Second Reading: Resolution 10-14 Adopting a “Drinking Water Source Protection Plan” for the Village of Middlefield.  Motion passed.

Third Reading: Ordinance 10-133 Extending the employment of Marie Shipek as a Village employee for three (3) years, through December 6, 2013, pursuant to specified terms and conditions.  Motion passed.

Old Business:  St. Lucy Annexation Agreement:  It was suggested that the Church sign the agreement in order to keep the process moving forward.  The Church did not sign the agreement as they were waiting for funding, but now that is not an issue.  There is a question about the number of units, it was decided that 40 would be the number with a possibility of it being fewer than that number.  Catholic Charities requires that the Church put down some sidewalks and that will be completed by the Church.  The approximate date for ground breaking of this project is spring 2011.

The New Business included a discussion as to pay Burton Scot the full amount ($41,274.54) due at this time for the basketball court project as some of the work is not complete.  The Village has requested several times that the fencing be put up so that there is no damage done to the new concrete.  Since this is only the first payment, a motion was passed to make the payment contingent on the fencing being completed.  That motion passed.  Other work is due but cannot be done until the weather warms up again.

D. Weir brought up for discussion about the columbarium.  The land has been bought and the title transferred.  Weir was able to get the price down to around $24,500 and wanted Council to approve the purchase of this item so that they could have the spot ready by spring.  There will be 32 units made of all US marble and it will be guaranteed for life.  It was mentioned that the price above does not include the pad.  Councilperson Seyer has volunteered to look at other columbariums in the area.  A motion was passed for purchase not to exceed $24,999.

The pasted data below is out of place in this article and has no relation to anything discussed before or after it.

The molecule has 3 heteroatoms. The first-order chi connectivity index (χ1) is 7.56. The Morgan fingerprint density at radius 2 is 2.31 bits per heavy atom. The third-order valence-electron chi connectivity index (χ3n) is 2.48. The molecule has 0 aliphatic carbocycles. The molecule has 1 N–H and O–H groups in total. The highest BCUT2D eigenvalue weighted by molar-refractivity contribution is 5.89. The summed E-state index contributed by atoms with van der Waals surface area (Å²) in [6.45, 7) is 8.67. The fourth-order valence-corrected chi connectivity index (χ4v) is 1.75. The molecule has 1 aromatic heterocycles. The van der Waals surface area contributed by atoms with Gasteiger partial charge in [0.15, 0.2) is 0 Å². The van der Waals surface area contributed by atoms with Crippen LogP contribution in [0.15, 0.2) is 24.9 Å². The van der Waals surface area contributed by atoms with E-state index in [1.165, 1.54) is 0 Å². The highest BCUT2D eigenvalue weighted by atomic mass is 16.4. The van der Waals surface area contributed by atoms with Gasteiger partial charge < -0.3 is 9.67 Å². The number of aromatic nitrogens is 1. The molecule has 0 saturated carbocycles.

Meeting was adjourned.

Burton – The Burton Grille and Pizzeria in the center of historic Burton Village will be transformed into an elegant dining location the evening of Friday, December 31, 2010.  Plans are to close the restaurant to regular dining at 3:00 p.m. on that date.  Later, when the doors re-open, the interior space will have become festive and glittering, and ready for serving an exceptional New Year’s Eve dinner.

But don’t expect to find pizza on the menu.  Instead, diners will be treated to hors d’oeuvres, a choice of fish or beef, several accompaniments, and a selection of fine desserts. A vegetarian meal will also be available.  Diners are permitted to bring their own alcoholic beverages.